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Posted on Mar 19, 2015 in Ron Paul Press

Forty-nine states tracking your prescriptions in databases

Forty-nine states are tracking all of your prescriptions in state-run databases and politicians and law enforcement hope to make Missouri the 50th state. Lawmakers say this is necessary to combat prescription pain-killer abuse, but this is a nothing more than an invasion of privacy. Who wants the government to know what medicine you take? From Reason:

Missouri is the only state in America without a prescription drug database, which The New York Times describes as “the primary tool the other 49 states use to identify people who acquire excess prescriptions for addictive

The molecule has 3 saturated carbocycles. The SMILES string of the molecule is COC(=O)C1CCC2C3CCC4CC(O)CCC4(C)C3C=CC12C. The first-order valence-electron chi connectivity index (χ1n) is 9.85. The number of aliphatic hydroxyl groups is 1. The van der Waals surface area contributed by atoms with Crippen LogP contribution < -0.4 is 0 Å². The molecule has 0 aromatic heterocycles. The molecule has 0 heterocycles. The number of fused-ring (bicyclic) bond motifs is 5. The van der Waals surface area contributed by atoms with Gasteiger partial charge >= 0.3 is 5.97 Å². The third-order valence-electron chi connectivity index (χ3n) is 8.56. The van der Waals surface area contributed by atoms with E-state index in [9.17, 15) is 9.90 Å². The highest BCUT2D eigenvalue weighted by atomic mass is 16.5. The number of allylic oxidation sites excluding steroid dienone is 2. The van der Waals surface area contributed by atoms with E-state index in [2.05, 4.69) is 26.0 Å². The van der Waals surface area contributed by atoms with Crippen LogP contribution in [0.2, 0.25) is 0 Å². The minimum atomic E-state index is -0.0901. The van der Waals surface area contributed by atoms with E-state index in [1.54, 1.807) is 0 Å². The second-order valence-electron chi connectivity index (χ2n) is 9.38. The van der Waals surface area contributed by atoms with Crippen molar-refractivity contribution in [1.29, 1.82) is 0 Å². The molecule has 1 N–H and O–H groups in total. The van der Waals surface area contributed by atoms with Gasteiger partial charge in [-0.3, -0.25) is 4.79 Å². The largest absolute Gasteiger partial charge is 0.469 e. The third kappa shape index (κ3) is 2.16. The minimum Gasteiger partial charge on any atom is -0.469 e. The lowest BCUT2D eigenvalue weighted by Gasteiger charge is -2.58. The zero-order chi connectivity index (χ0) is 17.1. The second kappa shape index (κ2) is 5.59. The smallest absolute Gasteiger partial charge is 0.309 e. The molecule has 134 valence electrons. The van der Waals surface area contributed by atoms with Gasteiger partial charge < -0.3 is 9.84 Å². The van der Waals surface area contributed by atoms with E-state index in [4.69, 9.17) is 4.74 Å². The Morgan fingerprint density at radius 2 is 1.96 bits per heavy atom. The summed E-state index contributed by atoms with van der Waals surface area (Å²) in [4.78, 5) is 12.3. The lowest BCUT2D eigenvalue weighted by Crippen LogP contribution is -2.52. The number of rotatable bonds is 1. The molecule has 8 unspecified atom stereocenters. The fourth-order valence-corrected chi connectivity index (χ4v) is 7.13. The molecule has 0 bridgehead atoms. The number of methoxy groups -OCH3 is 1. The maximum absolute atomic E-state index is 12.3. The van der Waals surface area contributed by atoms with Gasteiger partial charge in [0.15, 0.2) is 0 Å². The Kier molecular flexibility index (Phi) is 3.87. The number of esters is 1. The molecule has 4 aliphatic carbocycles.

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painkillers and tranquilizers,” as well as the doctors who over prescribe them. In 49 states, the government is keeping track of what prescription medications you take.

That’s a little disconcerting, no? While these databases are touted as ways to combat prescription painkiller abuse and trafficking, most states require doctors and/or pharmacists to report prescriptions for any number of medications, including AHDH and anti-anxiety drugs such as Ritalin, Adderall, and Xanax. This database then can, and sometimes must, be consulted by future physicians prescribing drugs.

Missouri state Sen. Rob Schaaf (R-District 34) and a small group of other legislators have been fighting against pressure—from medical groups, “members of Congress from neighboring states,” the White House, and drugmakers—to institute such a database. Schaaf, a family physician, says allowing a government database of prescription drug records is a privacy violation.

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